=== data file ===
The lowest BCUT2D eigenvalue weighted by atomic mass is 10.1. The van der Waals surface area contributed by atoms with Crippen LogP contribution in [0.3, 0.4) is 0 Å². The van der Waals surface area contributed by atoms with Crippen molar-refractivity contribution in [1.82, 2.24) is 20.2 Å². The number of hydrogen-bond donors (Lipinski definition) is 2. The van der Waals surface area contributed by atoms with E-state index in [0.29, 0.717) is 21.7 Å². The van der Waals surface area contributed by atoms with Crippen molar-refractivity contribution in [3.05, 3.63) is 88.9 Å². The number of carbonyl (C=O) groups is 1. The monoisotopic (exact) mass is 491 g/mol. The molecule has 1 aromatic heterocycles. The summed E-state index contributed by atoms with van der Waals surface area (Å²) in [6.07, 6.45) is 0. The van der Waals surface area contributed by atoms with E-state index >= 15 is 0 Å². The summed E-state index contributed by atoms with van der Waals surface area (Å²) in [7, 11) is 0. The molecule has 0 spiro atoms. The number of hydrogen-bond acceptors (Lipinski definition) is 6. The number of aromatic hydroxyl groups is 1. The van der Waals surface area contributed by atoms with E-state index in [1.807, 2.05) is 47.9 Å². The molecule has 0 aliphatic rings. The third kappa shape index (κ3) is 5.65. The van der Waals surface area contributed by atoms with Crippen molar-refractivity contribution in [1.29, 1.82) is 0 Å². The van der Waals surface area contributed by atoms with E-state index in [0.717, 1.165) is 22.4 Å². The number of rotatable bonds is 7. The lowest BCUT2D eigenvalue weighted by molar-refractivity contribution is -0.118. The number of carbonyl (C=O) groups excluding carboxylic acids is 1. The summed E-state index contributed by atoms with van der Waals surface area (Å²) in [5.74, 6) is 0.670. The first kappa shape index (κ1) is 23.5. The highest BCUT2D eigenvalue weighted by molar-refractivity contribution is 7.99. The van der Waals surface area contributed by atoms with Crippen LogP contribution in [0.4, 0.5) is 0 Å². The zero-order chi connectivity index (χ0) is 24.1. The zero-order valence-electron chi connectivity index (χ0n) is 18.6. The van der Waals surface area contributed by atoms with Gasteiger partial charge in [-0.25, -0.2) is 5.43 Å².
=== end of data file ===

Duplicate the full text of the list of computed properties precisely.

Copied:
The lowest BCUT2D eigenvalue weighted by atomic mass is 10.1. The van der Waals surface area contributed by atoms with Crippen LogP contribution in [0.3, 0.4) is 0 Å². The van der Waals surface area contributed by atoms with Crippen molar-refractivity contribution in [1.82, 2.24) is 20.2 Å². The number of hydrogen-bond donors (Lipinski definition) is 2. The van der Waals surface area contributed by atoms with E-state index in [0.29, 0.717) is 21.7 Å². The van der Waals surface area contributed by atoms with Crippen molar-refractivity contribution in [3.05, 3.63) is 88.9 Å². The number of carbonyl (C=O) groups is 1. The monoisotopic (exact) mass is 491 g/mol. The molecule has 1 aromatic heterocycles. The summed E-state index contributed by atoms with van der Waals surface area (Å²) in [6.07, 6.45) is 0. The van der Waals surface area contributed by atoms with E-state index >= 15 is 0 Å². The summed E-state index contributed by atoms with van der Waals surface area (Å²) in [7, 11) is 0. The molecule has 0 spiro atoms. The number of hydrogen-bond acceptors (Lipinski definition) is 6. The number of aromatic hydroxyl groups is 1. The van der Waals surface area contributed by atoms with E-state index in [1.807, 2.05) is 47.9 Å². The molecule has 0 aliphatic rings. The third kappa shape index (κ3) is 5.65. The van der Waals surface area contributed by atoms with Crippen molar-refractivity contribution in [1.29, 1.82) is 0 Å². The van der Waals surface area contributed by atoms with E-state index in [0.717, 1.165) is 22.4 Å². The number of rotatable bonds is 7. The lowest BCUT2D eigenvalue weighted by molar-refractivity contribution is -0.118. The number of carbonyl (C=O) groups excluding carboxylic acids is 1. The summed E-state index contributed by atoms with van der Waals surface area (Å²) in [5.74, 6) is 0.670. The first kappa shape index (κ1) is 23.5. The highest BCUT2D eigenvalue weighted by molar-refractivity contribution is 7.99. The van der Waals surface area contributed by atoms with Crippen LogP contribution in [0.4, 0.5) is 0 Å². The zero-order chi connectivity index (χ0) is 24.1. The zero-order valence-electron chi connectivity index (χ0n) is 18.6. The van der Waals surface area contributed by atoms with Gasteiger partial charge in [-0.25, -0.2) is 5.43 Å².